Most people who install this program and use it once or twice will not see how it really works. The Windows Battery display only gives an estimate of TimeCharge left, and is not that accurate. Windows always starts out assuming tons of full charge life, and re-reads the battery charge and nosedives as the battery is used, but it's only guessing on actual time remaining. It has no idea what the original factory spec on your battery is, or it's current condition, etc.
After using Battery Bar for over a year now, I can see how much time I have remaining running on the Battery, or time to charge - accurate almost to the minute!
But this only happens over time as Battery Bar monitors real time, real world use. You can't install it and immediately expect miracles.
The other nice feature of Battery Bar is that it gives a very accurate full charge time estimate, and lifespan of the battery remaining. On an older notebook such as mine, I no longer get 3 hours of use, but rather 1:48 according to Battery Bar - and it's CORRECT! I also see that I have about 49 of usable life remaining in the battery before I need to purchase a new one.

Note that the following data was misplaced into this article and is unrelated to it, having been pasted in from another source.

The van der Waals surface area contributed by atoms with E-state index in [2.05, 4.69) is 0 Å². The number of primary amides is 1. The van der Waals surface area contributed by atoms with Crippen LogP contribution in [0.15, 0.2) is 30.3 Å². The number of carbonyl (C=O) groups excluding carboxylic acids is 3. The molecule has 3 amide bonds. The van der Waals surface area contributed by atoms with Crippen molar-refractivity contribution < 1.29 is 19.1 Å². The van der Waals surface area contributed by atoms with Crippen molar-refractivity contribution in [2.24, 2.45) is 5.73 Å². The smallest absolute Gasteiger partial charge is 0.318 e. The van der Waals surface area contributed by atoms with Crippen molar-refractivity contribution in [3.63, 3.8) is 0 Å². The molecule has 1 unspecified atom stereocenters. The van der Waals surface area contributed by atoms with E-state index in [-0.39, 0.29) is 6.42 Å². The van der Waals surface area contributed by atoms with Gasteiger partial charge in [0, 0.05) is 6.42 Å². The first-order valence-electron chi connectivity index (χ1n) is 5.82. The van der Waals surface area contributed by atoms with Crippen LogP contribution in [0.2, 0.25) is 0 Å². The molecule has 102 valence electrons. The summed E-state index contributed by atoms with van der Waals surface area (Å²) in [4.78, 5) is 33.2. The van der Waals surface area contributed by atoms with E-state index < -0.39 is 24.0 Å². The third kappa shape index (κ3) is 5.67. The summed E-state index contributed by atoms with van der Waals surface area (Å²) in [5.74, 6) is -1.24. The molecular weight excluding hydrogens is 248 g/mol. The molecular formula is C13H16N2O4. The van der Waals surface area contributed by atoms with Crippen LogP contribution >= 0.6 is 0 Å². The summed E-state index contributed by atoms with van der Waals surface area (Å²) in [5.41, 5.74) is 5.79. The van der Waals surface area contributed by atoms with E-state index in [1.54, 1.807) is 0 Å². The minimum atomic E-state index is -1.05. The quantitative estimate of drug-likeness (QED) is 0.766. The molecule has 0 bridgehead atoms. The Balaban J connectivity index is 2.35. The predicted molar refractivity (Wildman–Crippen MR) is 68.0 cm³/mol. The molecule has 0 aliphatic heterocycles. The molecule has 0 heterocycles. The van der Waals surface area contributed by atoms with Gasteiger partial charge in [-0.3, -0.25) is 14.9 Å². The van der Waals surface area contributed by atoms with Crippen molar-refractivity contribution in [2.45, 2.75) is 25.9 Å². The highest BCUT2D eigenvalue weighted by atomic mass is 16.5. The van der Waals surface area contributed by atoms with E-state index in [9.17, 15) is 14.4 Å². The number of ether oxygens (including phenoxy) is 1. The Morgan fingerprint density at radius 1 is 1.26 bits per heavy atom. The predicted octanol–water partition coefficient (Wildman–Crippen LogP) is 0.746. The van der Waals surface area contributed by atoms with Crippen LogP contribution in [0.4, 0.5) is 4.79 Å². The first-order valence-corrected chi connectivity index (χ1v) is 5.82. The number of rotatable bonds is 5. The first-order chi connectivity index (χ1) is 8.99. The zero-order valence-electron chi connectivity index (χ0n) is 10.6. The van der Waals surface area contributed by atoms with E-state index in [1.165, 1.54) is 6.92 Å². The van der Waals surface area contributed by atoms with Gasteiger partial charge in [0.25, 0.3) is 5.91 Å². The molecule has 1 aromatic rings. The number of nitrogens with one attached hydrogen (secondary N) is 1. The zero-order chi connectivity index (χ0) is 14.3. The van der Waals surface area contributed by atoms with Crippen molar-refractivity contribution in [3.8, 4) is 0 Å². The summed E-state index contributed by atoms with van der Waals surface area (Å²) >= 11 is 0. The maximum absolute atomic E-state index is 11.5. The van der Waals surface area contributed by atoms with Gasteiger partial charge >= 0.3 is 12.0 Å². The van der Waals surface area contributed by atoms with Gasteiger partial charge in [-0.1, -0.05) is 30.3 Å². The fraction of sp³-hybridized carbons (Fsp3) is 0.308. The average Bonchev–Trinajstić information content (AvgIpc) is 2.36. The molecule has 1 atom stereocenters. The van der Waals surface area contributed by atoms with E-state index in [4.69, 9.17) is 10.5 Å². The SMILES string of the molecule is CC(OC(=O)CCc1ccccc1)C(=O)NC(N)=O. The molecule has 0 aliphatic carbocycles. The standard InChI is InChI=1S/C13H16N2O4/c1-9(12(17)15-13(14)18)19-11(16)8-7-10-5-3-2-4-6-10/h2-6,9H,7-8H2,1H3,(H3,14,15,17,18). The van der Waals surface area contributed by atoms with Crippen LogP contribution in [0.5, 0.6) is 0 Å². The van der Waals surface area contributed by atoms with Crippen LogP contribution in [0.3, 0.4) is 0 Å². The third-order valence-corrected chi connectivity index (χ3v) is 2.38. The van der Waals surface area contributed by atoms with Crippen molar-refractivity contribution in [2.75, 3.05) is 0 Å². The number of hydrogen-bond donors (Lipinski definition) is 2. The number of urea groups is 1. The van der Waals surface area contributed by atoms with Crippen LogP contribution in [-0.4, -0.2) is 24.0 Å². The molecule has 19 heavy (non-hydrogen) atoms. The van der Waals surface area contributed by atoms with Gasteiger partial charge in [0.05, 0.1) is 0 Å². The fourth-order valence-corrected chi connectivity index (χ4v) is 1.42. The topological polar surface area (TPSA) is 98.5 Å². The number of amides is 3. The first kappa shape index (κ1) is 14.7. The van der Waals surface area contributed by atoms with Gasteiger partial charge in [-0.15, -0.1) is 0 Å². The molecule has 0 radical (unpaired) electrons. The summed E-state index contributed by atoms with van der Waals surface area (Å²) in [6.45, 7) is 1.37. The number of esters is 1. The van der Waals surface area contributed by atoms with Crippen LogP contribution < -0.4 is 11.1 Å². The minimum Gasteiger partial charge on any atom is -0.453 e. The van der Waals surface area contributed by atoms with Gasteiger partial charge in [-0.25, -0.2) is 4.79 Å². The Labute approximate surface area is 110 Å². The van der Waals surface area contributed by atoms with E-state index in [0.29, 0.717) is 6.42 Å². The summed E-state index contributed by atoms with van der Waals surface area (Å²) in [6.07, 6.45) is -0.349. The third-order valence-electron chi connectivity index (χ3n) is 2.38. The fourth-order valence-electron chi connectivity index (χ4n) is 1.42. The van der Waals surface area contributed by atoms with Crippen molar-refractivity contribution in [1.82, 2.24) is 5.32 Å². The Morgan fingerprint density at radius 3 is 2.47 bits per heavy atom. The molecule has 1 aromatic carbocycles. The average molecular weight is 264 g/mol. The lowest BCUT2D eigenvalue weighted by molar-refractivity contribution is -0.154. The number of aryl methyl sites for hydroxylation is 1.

If you use a notebook, use Battery Bar!
It gives more information than I would have expected, but I'm not really sure if it has any real usefulness. Does it really matter how fast my battery is draining? I can hover over the icon that Windows provides to determine how much time remains. It's not that it's a bad program, I just don't see a reason for it.
The software developer responded to this review on Apr 08, 2009:
The major difference is the way that time remaining is calculated. Windows s estimate constantly fluctuates. BatteryBar keeps historical usage data for your computer and battery, which allows it to provide a very precise time remaining estimate.
This gives a much more detailed readout on the state of the battery than the default Windows display. Worth a look.